WASHINGTON — Sometimes, a funny little thought crosses my mind: Why do Matt Doheny and Bill Owens want to serve in Congress?
Think about it. Imagine that every two years, you had to go before your boss, who would decide if you'd be rehired. There's about a fifty-fifty chance she says yes.
Your work environment, too, is pretty
hostile partisan. Half of your so-called "coworkers" are actively trying to make sure you don't have a job when review time comes around. Harry Truman once said: If you want a friend in this town, get a dog.
You could do that, or you could work in the private sector, where you would make a lot more money and, perhaps best of all, you wouldn't have to deal with obnoxious reporters who want to take up your time and invade your personal life.
That's the choice Mr. Doheny, a Republican, and Mr. Owens, the Democratic incumbent, face.
Which would you pick? They chose to put everything they've got, including a lot of their money, into winning the Nov. 6 race.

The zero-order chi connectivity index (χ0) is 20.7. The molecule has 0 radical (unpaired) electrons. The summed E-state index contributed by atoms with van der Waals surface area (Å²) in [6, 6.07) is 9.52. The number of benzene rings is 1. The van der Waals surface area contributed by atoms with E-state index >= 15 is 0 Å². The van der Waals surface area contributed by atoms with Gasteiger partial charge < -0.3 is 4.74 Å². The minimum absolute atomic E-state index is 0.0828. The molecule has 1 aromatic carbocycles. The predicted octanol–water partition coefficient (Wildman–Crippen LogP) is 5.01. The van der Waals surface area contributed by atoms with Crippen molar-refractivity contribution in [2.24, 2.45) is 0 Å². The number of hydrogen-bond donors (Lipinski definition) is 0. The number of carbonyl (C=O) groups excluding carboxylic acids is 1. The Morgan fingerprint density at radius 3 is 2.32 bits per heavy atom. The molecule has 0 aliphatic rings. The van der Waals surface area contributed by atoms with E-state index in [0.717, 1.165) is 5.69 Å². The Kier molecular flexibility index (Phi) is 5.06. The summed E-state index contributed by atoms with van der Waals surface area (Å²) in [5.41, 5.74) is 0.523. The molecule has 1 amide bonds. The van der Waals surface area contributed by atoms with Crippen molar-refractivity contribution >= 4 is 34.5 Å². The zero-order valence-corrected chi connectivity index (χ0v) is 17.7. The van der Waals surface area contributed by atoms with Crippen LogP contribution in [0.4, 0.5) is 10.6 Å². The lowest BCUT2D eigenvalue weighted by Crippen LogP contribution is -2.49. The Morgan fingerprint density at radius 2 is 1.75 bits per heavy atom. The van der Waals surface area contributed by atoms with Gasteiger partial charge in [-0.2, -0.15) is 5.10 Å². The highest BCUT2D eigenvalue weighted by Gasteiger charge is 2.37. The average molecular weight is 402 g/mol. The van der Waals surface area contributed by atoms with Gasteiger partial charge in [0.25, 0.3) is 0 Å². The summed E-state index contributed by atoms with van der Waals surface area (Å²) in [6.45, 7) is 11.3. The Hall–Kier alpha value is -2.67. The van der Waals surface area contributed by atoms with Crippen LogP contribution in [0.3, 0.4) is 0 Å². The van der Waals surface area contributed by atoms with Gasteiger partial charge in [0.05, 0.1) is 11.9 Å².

For me, one visit to Washington and Capitol Hill this weekend helped explain why anyone would want to do this, and quickly erased my cynicism. It's not anything tangible that I can explain with great specificity. But walking around the Capitol, it's easy to understand why Mr. Doheny and Mr. Owens are hoping to serve the north country in Congress for two years.
There's a sense of power that you get from the Capitol and the buildings and the monuments, and a real aura of importance. The building itself, where the House and Senate convene, is much bigger than I imagined from photographs. It's also, I found out, actually on a hill. That explains that.
I'm blogging from a Starbucks on E Street, a few blocks from the Capitol. For a young political reporter, this moment is as special to me as a tour through the Smithsonian, a ride on Air Force One, and high-fiving Joe Biden, all rolled into one.
Most attractions were closed today, so I wasn't able to knock on any K Street doors or buttonhole anyone in the halls of Congress, but I know this trip will inform my reporting nonetheless.